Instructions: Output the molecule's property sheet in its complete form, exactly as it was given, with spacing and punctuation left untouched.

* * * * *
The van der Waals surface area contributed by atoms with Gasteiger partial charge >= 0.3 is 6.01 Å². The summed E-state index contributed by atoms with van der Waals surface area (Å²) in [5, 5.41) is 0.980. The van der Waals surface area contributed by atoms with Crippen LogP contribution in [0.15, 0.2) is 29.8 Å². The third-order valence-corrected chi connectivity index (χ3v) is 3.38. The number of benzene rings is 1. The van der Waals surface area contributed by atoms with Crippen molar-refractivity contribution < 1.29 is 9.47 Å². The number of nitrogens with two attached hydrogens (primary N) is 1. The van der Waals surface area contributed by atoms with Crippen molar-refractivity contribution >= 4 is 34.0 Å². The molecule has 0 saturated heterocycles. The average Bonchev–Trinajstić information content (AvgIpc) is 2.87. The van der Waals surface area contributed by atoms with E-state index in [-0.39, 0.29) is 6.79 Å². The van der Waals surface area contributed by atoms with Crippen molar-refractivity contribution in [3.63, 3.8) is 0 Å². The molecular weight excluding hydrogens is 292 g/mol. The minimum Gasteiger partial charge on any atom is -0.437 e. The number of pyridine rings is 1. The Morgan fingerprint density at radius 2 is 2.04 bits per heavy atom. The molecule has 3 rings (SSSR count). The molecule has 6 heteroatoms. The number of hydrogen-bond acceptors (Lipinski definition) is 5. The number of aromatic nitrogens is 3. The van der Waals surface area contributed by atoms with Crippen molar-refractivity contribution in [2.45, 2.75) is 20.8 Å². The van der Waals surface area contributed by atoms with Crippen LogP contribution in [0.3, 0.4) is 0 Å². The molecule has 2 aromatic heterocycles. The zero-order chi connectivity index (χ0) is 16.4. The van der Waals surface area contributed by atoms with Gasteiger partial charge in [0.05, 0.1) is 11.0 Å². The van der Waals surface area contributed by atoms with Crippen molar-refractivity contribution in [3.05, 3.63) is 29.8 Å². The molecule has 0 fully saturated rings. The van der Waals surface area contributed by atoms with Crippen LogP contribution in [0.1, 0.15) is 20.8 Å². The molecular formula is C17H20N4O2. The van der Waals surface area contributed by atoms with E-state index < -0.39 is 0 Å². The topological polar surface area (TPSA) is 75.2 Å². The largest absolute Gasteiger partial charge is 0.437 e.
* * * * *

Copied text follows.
The van der Waals surface area contributed by atoms with Gasteiger partial charge >= 0.3 is 6.01 Å². The summed E-state index contributed by atoms with van der Waals surface area (Å²) in [5, 5.41) is 0.980. The van der Waals surface area contributed by atoms with Crippen LogP contribution in [0.15, 0.2) is 29.8 Å². The third-order valence-corrected chi connectivity index (χ3v) is 3.38. The number of benzene rings is 1. The van der Waals surface area contributed by atoms with Crippen molar-refractivity contribution < 1.29 is 9.47 Å². The number of nitrogens with two attached hydrogens (primary N) is 1. The van der Waals surface area contributed by atoms with Crippen molar-refractivity contribution >= 4 is 34.0 Å². The molecule has 0 saturated heterocycles. The average Bonchev–Trinajstić information content (AvgIpc) is 2.87. The van der Waals surface area contributed by atoms with E-state index in [-0.39, 0.29) is 6.79 Å². The van der Waals surface area contributed by atoms with Crippen molar-refractivity contribution in [3.63, 3.8) is 0 Å². The molecular weight excluding hydrogens is 292 g/mol. The minimum Gasteiger partial charge on any atom is -0.437 e. The number of pyridine rings is 1. The Morgan fingerprint density at radius 2 is 2.04 bits per heavy atom. The molecule has 3 rings (SSSR count). The molecule has 6 heteroatoms. The number of hydrogen-bond acceptors (Lipinski definition) is 5. The number of aromatic nitrogens is 3. The van der Waals surface area contributed by atoms with Crippen molar-refractivity contribution in [2.45, 2.75) is 20.8 Å². The van der Waals surface area contributed by atoms with Crippen LogP contribution in [0.3, 0.4) is 0 Å². The molecule has 2 aromatic heterocycles. The zero-order chi connectivity index (χ0) is 16.4. The van der Waals surface area contributed by atoms with Gasteiger partial charge in [0.05, 0.1) is 11.0 Å². The van der Waals surface area contributed by atoms with Crippen molar-refractivity contribution in [3.05, 3.63) is 29.8 Å². The molecule has 0 fully saturated rings. The van der Waals surface area contributed by atoms with Crippen LogP contribution in [0.1, 0.15) is 20.8 Å². The molecular formula is C17H20N4O2. The van der Waals surface area contributed by atoms with E-state index < -0.39 is 0 Å². The topological polar surface area (TPSA) is 75.2 Å². The largest absolute Gasteiger partial charge is 0.437 e.